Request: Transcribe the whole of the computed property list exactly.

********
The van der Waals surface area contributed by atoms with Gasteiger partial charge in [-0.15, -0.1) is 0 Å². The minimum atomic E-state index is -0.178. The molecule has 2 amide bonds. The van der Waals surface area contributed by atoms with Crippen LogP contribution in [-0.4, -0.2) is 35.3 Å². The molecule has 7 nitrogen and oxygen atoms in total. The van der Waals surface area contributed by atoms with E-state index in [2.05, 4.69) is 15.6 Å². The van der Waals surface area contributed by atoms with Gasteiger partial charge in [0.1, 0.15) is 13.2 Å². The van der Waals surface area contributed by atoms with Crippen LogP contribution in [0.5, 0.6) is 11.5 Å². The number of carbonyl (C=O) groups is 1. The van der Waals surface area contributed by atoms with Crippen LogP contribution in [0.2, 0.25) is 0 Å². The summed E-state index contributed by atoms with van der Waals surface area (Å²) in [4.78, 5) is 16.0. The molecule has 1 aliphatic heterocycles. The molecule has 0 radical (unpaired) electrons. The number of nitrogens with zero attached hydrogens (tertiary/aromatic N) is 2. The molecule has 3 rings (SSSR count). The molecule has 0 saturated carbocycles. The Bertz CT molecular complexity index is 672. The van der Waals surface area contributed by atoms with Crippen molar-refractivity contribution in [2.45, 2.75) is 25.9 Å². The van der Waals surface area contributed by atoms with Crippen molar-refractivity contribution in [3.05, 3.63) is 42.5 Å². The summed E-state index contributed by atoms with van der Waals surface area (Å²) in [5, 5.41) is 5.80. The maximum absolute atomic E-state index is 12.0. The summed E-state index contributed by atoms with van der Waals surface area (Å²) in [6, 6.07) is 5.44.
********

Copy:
The van der Waals surface area contributed by atoms with Gasteiger partial charge in [-0.15, -0.1) is 0 Å². The minimum atomic E-state index is -0.178. The molecule has 2 amide bonds. The van der Waals surface area contributed by atoms with Crippen LogP contribution in [-0.4, -0.2) is 35.3 Å². The molecule has 7 nitrogen and oxygen atoms in total. The van der Waals surface area contributed by atoms with E-state index in [2.05, 4.69) is 15.6 Å². The van der Waals surface area contributed by atoms with Gasteiger partial charge in [0.1, 0.15) is 13.2 Å². The van der Waals surface area contributed by atoms with Crippen LogP contribution in [0.5, 0.6) is 11.5 Å². The number of carbonyl (C=O) groups is 1. The van der Waals surface area contributed by atoms with Crippen LogP contribution in [0.2, 0.25) is 0 Å². The summed E-state index contributed by atoms with van der Waals surface area (Å²) in [4.78, 5) is 16.0. The molecule has 1 aliphatic heterocycles. The molecule has 0 radical (unpaired) electrons. The number of nitrogens with zero attached hydrogens (tertiary/aromatic N) is 2. The molecule has 3 rings (SSSR count). The molecule has 0 saturated carbocycles. The Bertz CT molecular complexity index is 672. The van der Waals surface area contributed by atoms with Crippen molar-refractivity contribution in [2.45, 2.75) is 25.9 Å². The van der Waals surface area contributed by atoms with Crippen molar-refractivity contribution in [3.05, 3.63) is 42.5 Å². The summed E-state index contributed by atoms with van der Waals surface area (Å²) in [5, 5.41) is 5.80. The maximum absolute atomic E-state index is 12.0. The summed E-state index contributed by atoms with van der Waals surface area (Å²) in [6, 6.07) is 5.44.